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“Grey Tuesday” brings mashups to the mainstream

The phenomenon known as the “mashup” can be traced back through at least several decades of radio DJs and record producers manipulating, or “remixing,” one or more existing recordings to create a new musical work. With the rise of digitally distributed music and of inexpensive, sophisticated production technologies in the late 1990s, however, the phenomenon was radically democratized, and a trend was born—a trend that reached its highest level of public awareness with the event known as “Grey Tuesday,” which took place on this day in 2004.

Grey Tuesday was a well-organized, one-day effort to distribute from as many Internet sources as possible a controversial work called The Grey Album, created by the American DJ/Producer Brian Joseph Burton, aka Danger Mouse. Burton lived in England in the early 2000s, at a time when the mashup phenomenon exploded in the UK thanks to a radio program called “The Remix,” which invited its listeners to send in their own examples of what was also known as “bastard pop.” Among the most popular and creatively successful mashups introduced on “The Remix” were: Freelance Hellraiser’s “A Stroke of Genie-us” (2001), which paired Christina Aguilera’s vocal from “Genie in a Bottle” with the instrumental track of The Strokes’ “Hard To Explain;” and Go Home Productions’ brilliantly titled “Ray of Gob” (2003), which combined Madonna’s “Ray of Light” with the Sex Pistols’ “Pretty Vacant” and “God Save the Queen.”

Burton’s inspiration for The Grey Album came in December 2003 while listening to the Beatles’ White Album shortly after hearing an a capella version of Jay-Z’s Black Album. Over an intense two-week period, Burton constructed a brand-new version of the Jay-Z album layered over beats and samples lifted from the Beatles. Burton created The Grey Album only to share among his friends, so he never even tried to clear the rights to the Beatles samples it contained. Even as The Grey Album caught on as a word-of-mouth Internet phenomenon, Burton’s only concern was a creative one: “I’m just worried whether Jay-Z will like it, or whether Paul and Ringo will like it.”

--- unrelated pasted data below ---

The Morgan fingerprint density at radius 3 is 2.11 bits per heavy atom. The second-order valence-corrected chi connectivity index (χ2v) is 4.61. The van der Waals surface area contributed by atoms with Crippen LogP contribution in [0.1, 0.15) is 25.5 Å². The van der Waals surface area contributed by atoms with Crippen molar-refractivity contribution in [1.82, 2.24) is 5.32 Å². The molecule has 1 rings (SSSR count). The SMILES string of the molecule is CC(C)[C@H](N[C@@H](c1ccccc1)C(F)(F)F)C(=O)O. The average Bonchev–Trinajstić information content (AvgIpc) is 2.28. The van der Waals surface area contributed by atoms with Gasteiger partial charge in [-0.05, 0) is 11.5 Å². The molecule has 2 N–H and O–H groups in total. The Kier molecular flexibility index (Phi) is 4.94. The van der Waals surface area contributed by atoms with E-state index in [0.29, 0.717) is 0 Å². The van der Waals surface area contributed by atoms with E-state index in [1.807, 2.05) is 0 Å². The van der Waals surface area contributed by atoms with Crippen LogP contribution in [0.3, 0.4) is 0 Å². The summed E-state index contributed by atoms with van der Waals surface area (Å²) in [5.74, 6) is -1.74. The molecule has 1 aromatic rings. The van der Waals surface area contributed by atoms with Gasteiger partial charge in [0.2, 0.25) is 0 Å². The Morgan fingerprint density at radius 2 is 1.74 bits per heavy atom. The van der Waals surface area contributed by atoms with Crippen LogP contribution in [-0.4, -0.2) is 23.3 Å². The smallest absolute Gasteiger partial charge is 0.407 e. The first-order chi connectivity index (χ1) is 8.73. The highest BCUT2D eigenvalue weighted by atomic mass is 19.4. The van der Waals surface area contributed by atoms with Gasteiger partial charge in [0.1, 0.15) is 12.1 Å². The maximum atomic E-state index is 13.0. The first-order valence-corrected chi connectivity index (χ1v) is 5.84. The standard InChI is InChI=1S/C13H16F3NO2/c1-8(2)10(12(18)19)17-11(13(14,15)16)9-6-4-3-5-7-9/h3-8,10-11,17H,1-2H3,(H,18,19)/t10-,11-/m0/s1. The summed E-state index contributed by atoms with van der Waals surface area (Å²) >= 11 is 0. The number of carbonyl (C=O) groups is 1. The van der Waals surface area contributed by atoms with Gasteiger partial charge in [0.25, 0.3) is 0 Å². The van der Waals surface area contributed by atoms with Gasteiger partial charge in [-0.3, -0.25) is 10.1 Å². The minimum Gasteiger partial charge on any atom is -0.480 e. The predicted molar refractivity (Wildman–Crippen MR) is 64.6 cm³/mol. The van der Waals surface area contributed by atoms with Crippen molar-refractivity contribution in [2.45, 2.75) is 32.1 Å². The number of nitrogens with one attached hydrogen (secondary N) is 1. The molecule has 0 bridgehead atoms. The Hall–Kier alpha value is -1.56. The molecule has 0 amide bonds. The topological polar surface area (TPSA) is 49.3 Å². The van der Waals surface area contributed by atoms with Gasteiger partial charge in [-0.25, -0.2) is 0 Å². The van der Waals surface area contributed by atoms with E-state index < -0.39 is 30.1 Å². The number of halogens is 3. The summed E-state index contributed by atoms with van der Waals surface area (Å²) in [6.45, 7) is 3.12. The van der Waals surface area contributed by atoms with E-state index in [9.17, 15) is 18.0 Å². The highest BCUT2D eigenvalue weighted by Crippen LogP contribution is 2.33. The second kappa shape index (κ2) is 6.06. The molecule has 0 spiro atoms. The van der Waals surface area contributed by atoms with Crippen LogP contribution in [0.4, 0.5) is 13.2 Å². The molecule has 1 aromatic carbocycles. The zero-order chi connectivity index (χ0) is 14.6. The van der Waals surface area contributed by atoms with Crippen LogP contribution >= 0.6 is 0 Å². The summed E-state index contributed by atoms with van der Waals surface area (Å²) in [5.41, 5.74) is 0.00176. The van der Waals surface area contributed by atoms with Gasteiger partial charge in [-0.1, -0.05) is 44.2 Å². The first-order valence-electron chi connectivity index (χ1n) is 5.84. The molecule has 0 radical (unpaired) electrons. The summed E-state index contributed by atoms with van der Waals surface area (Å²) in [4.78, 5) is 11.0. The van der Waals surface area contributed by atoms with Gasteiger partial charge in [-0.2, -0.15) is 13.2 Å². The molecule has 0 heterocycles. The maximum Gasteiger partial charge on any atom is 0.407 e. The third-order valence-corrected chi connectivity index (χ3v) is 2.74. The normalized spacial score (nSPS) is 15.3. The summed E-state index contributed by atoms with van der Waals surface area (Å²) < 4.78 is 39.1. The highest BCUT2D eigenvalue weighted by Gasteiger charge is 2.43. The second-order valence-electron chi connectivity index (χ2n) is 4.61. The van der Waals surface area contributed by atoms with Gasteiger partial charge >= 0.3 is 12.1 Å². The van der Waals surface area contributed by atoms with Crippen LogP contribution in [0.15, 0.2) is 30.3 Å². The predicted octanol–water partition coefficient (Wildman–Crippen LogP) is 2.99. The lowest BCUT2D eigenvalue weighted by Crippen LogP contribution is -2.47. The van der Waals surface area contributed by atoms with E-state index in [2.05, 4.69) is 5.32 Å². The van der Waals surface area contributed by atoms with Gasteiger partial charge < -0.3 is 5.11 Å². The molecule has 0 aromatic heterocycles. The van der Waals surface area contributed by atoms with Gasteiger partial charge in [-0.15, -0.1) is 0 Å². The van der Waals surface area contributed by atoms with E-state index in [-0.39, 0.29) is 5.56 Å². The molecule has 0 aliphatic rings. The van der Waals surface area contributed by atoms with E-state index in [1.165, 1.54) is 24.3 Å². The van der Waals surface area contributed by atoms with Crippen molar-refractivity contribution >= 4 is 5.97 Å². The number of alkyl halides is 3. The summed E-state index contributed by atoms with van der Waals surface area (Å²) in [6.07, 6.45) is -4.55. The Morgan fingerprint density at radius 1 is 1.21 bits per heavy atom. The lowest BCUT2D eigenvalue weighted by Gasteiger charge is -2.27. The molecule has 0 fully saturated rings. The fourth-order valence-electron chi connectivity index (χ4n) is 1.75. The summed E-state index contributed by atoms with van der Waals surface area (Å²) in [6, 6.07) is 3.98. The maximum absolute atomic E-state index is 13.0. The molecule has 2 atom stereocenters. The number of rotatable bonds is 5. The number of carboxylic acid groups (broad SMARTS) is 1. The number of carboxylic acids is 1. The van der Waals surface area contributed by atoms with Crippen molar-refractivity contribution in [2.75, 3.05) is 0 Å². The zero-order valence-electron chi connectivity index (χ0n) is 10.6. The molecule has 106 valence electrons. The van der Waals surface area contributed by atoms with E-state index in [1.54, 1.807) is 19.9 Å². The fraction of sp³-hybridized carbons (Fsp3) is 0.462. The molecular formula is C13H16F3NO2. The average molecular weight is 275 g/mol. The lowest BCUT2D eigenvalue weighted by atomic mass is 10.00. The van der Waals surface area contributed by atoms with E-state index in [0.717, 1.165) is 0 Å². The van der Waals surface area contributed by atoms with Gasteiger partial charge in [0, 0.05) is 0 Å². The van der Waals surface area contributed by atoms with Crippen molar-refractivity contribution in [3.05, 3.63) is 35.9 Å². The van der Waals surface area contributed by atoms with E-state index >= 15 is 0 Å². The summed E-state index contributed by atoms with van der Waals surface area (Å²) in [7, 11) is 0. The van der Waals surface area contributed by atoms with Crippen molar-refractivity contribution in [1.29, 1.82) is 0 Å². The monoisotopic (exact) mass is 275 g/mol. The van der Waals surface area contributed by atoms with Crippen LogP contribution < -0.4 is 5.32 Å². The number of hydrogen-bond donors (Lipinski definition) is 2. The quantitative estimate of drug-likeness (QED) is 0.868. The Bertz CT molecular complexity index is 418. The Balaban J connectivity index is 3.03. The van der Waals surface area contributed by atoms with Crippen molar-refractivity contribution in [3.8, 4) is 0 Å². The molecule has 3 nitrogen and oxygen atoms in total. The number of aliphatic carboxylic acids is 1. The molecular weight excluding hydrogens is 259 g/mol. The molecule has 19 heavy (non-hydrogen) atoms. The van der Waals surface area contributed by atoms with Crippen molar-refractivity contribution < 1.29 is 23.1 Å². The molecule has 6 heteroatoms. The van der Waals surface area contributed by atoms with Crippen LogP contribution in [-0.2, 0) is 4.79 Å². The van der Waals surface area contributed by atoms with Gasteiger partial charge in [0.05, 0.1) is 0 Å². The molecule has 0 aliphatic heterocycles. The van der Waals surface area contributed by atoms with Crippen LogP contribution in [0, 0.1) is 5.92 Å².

It is fair to say that EMI, the owners of the rights to the Beatles’ master recordings, did not. The intensity of their legal response to The Grey Album, however, did not sit well with vocal Internet opponents of the music industry, and Grey Tuesday was organized in protest. On that day, hundreds of websites organized to offer Burton’s album for free download in defiance of EMI. That protest, and its attendant publicity, combined to make The Grey Album the most widely distributed mashup album in history.

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